Boris Fishman immigrated from the USSR at nine. He studied Russian literature at Princeton, was on staff at The New Yorker, co-wrote the US Senate’s Hurricane Katrina report, and has received a Fulbright to Turkey. His debut novel A Replacement Life will be published tomorrow by HarperCollins. He will be blogging here all week for Jewish Book Council and MyJewishLearning.
I’ve daydreamt for more than a decade about what a day like tomorrow – publication date for my debut novel A Replacement Life – might feel like. But there’s a sorrowful undertow to this week’s joy – it marks a decade since the passing of my maternal grandmother, a version of whom plays a central role in the novel. That’s no accident. In the novel – the story of a young man who starts forging Holocaust-restitution claims for old Russian Jews in Brooklyn – the narrator, Slava Gelman, agrees to break the law in part because it’s an opportunity to recreate on the page a grandmother he never got to know in real life. Wanting to “dialyze” Soviet Brooklyn out of himself, Slava runs off to Manhattan (thinking that’ll do it), and misses the last year of her life (she has a slow-moving, terminal illness). Filled with regret, he begins inventing her personal history in the false claim letters – now his only way to ask her the things he didn’t get to ask her when she was alive.
I’m often asked how much my apparently autobiographical novel – like Slava, I emigrated from the former Soviet Union as a kid; I also grew up in south Brooklyn – shares with real life, and the story of Slava’s relationship with his grandmother, as compared to my with mine, is a good illustration of the way fact and invention blend in this kind of story. Like Slava’s grandmother, mine was a survivor of the Minsk ghetto. Like his, she wasn’t eager to recall the details of that experience when I pressed her. Unlike Slava, however, I declined to respect my grandmother’s reticence. (Why did I press her? I’m not sure. Could I, as a teenager, understand that it was valuable to know, for one reason or another? I didn’t begin to articulate the answer until I came up with one for Slava in the novel: “Already, by then, he was visited by the American understanding that it was better to know than not to know.” In this way, fiction proposes answers that life fails to find.)
The official reason my grandmother didn’t want to talk was that she “didn’t want to upset [me].” But in a Soviet-Jewish family, where forthrightness is often taken as rudeness and asking for what you need as a kind of selfishness, this kind of “considerateness” is often cover for personal motive. I never asked, but hers must have been: She didn’t want to remember. So I tricked her into it. I told her I had an assignment to create a family-history narrative for history class. Grandmother wouldn’t dare cost me a good grade, and the stories came – imagination-boggling stories that profoundly deepened our connection, my conscience, and also my consciousness.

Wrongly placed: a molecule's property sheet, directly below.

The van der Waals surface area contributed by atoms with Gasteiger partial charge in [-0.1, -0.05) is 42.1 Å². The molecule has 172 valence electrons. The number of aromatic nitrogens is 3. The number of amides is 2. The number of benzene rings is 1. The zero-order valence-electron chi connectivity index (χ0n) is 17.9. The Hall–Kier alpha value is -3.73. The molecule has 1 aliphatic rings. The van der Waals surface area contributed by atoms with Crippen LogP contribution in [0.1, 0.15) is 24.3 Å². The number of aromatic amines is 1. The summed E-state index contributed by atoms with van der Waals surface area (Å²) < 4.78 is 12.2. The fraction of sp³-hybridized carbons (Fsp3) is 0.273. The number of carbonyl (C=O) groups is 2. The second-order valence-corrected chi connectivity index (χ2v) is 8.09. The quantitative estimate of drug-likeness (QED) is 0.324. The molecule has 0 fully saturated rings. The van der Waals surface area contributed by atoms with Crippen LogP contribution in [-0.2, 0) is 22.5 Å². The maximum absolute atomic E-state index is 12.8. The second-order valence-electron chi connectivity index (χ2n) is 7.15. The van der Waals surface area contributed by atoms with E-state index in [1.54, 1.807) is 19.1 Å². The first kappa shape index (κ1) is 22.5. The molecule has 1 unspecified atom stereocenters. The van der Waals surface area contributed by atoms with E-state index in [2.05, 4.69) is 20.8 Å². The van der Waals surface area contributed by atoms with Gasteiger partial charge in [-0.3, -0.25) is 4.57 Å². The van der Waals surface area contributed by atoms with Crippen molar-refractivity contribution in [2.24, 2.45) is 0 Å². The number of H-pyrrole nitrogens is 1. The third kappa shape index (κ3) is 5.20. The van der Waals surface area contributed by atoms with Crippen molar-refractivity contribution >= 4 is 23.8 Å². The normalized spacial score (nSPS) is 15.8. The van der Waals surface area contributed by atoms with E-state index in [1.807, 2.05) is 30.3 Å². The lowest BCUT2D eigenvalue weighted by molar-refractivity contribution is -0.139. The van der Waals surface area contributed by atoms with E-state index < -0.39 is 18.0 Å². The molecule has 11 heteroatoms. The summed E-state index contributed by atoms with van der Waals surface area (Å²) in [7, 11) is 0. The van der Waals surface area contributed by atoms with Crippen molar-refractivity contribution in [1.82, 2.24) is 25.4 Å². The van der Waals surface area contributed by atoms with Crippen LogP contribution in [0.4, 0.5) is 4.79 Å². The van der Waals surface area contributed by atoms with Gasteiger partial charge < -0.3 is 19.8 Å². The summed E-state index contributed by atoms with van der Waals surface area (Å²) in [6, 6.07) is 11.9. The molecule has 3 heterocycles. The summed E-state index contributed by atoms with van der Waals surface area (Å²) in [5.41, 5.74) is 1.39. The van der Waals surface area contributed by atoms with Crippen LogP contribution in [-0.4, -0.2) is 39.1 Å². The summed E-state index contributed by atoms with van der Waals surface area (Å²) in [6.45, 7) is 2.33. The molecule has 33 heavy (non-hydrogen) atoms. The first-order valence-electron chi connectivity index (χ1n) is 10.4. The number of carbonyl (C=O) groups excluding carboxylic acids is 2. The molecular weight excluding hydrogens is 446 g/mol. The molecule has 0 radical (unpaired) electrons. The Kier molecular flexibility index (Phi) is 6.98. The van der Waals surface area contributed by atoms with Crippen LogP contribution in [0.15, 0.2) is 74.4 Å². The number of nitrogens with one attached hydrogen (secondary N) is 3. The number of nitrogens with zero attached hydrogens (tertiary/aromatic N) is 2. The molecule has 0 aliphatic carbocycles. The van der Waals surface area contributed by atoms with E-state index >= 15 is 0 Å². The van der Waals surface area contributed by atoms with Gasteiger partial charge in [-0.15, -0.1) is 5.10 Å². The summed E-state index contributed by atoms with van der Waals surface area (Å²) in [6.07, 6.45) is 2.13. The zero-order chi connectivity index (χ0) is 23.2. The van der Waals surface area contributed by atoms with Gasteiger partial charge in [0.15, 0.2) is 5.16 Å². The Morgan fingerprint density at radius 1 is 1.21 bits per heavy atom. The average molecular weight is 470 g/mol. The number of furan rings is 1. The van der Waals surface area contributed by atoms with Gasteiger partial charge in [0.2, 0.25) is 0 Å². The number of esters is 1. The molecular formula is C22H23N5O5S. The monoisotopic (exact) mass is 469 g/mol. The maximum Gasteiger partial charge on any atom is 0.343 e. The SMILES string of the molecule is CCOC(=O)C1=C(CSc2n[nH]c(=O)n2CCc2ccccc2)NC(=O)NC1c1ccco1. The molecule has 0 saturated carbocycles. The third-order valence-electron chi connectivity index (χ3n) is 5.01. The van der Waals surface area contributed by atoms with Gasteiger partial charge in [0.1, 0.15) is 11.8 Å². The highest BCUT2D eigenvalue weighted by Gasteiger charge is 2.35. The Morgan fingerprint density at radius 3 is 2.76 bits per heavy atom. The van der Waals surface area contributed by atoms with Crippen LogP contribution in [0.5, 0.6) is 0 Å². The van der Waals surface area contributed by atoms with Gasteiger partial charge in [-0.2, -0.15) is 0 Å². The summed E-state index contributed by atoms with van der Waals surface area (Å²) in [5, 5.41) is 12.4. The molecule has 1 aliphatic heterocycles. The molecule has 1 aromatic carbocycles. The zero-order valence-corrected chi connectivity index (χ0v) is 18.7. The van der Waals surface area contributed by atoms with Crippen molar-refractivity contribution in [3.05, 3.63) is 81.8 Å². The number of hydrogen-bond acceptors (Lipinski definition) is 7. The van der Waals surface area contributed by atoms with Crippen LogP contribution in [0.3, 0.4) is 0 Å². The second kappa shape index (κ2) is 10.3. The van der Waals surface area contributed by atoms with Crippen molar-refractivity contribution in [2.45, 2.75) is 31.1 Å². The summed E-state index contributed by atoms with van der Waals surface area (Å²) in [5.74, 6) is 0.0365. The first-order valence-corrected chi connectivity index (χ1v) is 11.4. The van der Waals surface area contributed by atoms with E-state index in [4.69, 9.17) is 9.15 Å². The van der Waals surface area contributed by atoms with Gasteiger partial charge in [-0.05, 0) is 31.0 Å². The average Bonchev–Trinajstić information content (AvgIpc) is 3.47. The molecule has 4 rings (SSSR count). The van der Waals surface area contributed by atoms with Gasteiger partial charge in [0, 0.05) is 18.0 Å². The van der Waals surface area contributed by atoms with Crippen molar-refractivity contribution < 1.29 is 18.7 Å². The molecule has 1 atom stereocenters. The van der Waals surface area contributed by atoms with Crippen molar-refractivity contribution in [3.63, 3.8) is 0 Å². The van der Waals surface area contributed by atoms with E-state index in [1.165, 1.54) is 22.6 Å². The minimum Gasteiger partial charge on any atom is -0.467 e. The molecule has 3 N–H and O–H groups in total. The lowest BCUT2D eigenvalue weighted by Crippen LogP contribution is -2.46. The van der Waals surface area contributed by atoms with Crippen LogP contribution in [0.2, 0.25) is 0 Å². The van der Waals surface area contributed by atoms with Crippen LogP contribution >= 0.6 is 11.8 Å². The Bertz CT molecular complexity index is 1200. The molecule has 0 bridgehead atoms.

In transmuted form, her stories – her history – are now enshrined in a novel that will live longer than she could. But when I interviewed her, the novel was less than a glimmer in my eye. I pressed her because she had gone through something extraordinary, and her descendants, this one included, deserved to know what, even if it meant subjecting her to duress. Selfishly, I had decided that price worth it. Sixty years later, I wanted to be able to hand my own grandson a stack of interview notes and say: “Here. This is who your great-great-grandmother was.” And why is that valuable? Again, the novel answered: “Tell me because I’d like to tell my grandchildren one day. Tell me because it happened to you, and so I should know. Tell me because it will bring me closer to you, and I want to be close to you.”
I believe there is a dignity to being able to trace yourself back through history – via genes, via stories, via whatever you’ve got. That mandate has special meaning for Jews – because there is so much suffering for us to remember, so many calamities that remembrance must forestall from occurring ever again. For immigrants also – in emigrating to the United States, my family traded generations of life in Eastern Europe to start from zero in America. We gave up the soil, and many other, less tangible, things. Until my great-great-great-great grandchildren, born Americans six times over, read my interviews with my grandmother 150 years from now, all we’ve got is stories.
So, sit down your elders. Better yet, make your children do it. Ask your old ones to talk. And – gently, lovingly, apologetically – ignore them when they try to demur. Your children’s descendants are counting on you for their patrimony.
Stay tuned for more from Boris all week, including a special treat for our readers on Friday!
Boris Fishman has written for The New Yorker, The New York Times, The Wall Street Journal, Tablet, The Forward, The Jerusalem Report, and many others. He lives in New York. Read more about him here.
- Bernard Malamud at 100: The Wrong Writer for Our Age by Boris Fishman
- Reading List: Russian Jewry
- One More Year by Sana Krasikov
- Essays: The Back Story, Inspiration, and Family Ties
- The Minsk Ghetto, 1941 – 1943: Jewish Resistance and Soviet Internationalism by Barabra Epstein
Boris Fishman was born in Minsk, Belarus. He is the author of the novels A Replacement Life (winner of the VCU Cabell First Novelist Award and the American Library Association’s Sophie Brody Medal) and Don’t Let My Baby Do Rodeo. Both were New York Times Notable Books of the Year. Savage Feast, a family memoir told through recipes, will be out in paperback in early 2020. His journalism has appeared in The New Yorker, The New York Times Magazine, and many other publications. He lives in New York and teaches creative writing at Princeton University.